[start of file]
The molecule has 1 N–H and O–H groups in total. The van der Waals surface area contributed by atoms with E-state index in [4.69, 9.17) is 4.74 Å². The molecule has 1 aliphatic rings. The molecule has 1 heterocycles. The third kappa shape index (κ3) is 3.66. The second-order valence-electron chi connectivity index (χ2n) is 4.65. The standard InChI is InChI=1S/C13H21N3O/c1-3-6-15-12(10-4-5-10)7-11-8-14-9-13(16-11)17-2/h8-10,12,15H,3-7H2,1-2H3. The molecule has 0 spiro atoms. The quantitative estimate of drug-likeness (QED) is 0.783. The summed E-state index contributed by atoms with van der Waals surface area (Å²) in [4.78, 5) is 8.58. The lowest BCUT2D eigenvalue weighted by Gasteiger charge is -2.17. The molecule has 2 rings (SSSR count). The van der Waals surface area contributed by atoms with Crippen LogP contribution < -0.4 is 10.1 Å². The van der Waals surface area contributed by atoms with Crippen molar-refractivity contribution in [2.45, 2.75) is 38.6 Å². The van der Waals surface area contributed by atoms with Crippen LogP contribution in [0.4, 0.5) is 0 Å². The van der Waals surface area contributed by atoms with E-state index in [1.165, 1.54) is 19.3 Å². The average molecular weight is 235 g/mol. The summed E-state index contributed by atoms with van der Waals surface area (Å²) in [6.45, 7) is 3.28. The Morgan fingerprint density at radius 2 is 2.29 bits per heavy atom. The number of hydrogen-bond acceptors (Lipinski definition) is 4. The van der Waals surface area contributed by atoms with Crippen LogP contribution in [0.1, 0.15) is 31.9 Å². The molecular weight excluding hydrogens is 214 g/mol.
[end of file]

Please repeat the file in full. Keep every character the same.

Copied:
The molecule has 1 N–H and O–H groups in total. The van der Waals surface area contributed by atoms with E-state index in [4.69, 9.17) is 4.74 Å². The molecule has 1 aliphatic rings. The molecule has 1 heterocycles. The third kappa shape index (κ3) is 3.66. The second-order valence-electron chi connectivity index (χ2n) is 4.65. The standard InChI is InChI=1S/C13H21N3O/c1-3-6-15-12(10-4-5-10)7-11-8-14-9-13(16-11)17-2/h8-10,12,15H,3-7H2,1-2H3. The molecule has 0 spiro atoms. The quantitative estimate of drug-likeness (QED) is 0.783. The summed E-state index contributed by atoms with van der Waals surface area (Å²) in [4.78, 5) is 8.58. The lowest BCUT2D eigenvalue weighted by Gasteiger charge is -2.17. The molecule has 2 rings (SSSR count). The van der Waals surface area contributed by atoms with Crippen LogP contribution < -0.4 is 10.1 Å². The van der Waals surface area contributed by atoms with Crippen molar-refractivity contribution in [2.45, 2.75) is 38.6 Å². The van der Waals surface area contributed by atoms with Crippen LogP contribution in [0.4, 0.5) is 0 Å². The van der Waals surface area contributed by atoms with E-state index in [1.165, 1.54) is 19.3 Å². The average molecular weight is 235 g/mol. The summed E-state index contributed by atoms with van der Waals surface area (Å²) in [6.45, 7) is 3.28. The Morgan fingerprint density at radius 2 is 2.29 bits per heavy atom. The number of hydrogen-bond acceptors (Lipinski definition) is 4. The van der Waals surface area contributed by atoms with Crippen LogP contribution in [0.1, 0.15) is 31.9 Å². The molecular weight excluding hydrogens is 214 g/mol.